History of the Breathalyzer
Posted on Feb 12, 2013 4:30pm UTC
The following article is provided by David Cantor and does not necessarily reflect the views of The Billy Skinner & Associates.
In 1927, W.D. McNally, a chemist in Chicago, invented the world’s first breathalyzer. While scientists had been experimenting with detecting alcohol in the air for years, McNally’s glass tube containing chemicals that would change color if any alcohol was present, was the first device marketed as a method to detect if person had been drinking. In 1931, Dr. Rolla N. Harger invented the Drunkometer, the first device that was practical for police officers to use for roadside testing. Dr. Harger’s Drunkometer spurred the creation of the first national drunk driving laws in 1938.
Today’s breathalyzer, invented in 1954, is actually a brand name product, one of several approved breath alcohol testing devices whose results can be used as evidence in a court of law. The National Highway Transportation Safety Administration maintains a list of approved devices that law enforcement officers may use to estimate a suspected drunk driver’s blood alcohol level. Popular brands besides the Breathalyzer include the Datamaster, BACtrack, Guth 38, Alco Tec Digitox, AlcoHAWK and Lifeloc.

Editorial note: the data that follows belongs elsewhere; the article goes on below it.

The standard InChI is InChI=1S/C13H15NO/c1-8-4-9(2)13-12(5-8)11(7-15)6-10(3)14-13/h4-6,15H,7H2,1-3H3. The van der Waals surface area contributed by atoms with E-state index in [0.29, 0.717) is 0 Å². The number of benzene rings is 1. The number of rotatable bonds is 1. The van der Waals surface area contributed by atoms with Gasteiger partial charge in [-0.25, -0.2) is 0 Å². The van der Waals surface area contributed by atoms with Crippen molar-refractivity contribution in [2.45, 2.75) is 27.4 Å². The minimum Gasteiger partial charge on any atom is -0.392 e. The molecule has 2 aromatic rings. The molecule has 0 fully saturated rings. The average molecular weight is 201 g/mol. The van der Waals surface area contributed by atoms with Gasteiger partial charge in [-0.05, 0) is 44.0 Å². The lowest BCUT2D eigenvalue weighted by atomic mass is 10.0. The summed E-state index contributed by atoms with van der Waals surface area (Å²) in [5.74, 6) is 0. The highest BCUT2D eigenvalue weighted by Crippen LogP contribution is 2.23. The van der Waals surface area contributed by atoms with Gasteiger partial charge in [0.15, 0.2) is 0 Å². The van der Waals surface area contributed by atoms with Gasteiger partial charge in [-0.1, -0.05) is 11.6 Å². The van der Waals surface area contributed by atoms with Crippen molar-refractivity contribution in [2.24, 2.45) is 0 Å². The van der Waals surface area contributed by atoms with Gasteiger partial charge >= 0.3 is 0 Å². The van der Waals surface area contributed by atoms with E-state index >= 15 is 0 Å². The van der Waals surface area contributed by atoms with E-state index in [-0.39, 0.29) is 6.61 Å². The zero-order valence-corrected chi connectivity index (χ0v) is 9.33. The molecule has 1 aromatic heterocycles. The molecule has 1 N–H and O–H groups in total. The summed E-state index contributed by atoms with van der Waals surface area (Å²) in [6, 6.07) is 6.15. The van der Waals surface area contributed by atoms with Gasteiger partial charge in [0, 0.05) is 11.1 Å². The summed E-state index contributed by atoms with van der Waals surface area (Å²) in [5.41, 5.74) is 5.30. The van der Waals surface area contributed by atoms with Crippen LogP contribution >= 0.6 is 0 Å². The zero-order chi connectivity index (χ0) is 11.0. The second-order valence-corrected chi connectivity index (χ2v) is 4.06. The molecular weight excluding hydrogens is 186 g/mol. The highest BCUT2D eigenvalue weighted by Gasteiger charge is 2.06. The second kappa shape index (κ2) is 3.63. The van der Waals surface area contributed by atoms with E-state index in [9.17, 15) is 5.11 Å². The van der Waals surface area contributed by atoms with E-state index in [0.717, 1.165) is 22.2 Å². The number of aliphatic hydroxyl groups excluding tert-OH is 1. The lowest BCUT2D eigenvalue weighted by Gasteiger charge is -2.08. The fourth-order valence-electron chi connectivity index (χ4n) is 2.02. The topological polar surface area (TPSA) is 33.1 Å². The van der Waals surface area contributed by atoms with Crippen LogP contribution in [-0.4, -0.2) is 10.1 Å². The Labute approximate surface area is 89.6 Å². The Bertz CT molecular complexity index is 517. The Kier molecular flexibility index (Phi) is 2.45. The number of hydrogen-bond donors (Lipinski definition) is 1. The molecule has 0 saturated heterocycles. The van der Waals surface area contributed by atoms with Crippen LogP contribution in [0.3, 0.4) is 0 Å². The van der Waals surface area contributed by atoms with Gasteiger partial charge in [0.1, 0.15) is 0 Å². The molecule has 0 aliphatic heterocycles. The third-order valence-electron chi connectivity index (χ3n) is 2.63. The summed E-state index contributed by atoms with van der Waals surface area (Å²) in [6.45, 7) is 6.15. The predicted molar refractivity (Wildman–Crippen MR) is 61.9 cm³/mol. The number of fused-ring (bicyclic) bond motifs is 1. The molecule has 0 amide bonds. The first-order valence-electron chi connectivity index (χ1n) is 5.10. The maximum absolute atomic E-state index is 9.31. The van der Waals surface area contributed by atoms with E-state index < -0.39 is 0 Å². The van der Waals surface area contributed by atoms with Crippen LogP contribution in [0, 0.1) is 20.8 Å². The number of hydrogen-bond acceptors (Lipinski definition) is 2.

Law enforcement personnel use breathalyzer-type devices because the equipment is easy to transport and individuals without medical training can perform the test. The breath alcohol devices used by law enforcement officers typically uses fuel cells to detect the presence of alcohol. Persons suspected of drunk driving may be taken to a police station where larger, tabletop breathalyzers using spectrophotometer technology are used to administer a second test. Home breathalyzers, often seen in bars and restaurants serving alcohol, use semiconductor oxide sensors, a less accurate method of estimating a person’s blood alcohol level.
Any instrument that tests breath samples for blood alcohol content only provides an estimate. Only a blood test can accurately measure the amount of alcohol present in a person’s blood.
Breathalyzer tests are designed to measure breath samples from deep in the lungs. Any substance placed in the mouth for approximately 15 minutes before the test is administered could affect the results. Other factors that can affect the accuracy of breathalyzer results include improper calibration of the instrument and improper use of the instrument by law enforcement officers not adequately trained in administering the test.
Proponents claim breathalyzers are accurate when used properly and they are only one tool used to convict drunk drivers. Police testimony, blood tests and field-sobriety test results are also used to determine if a person was intoxicated while driving.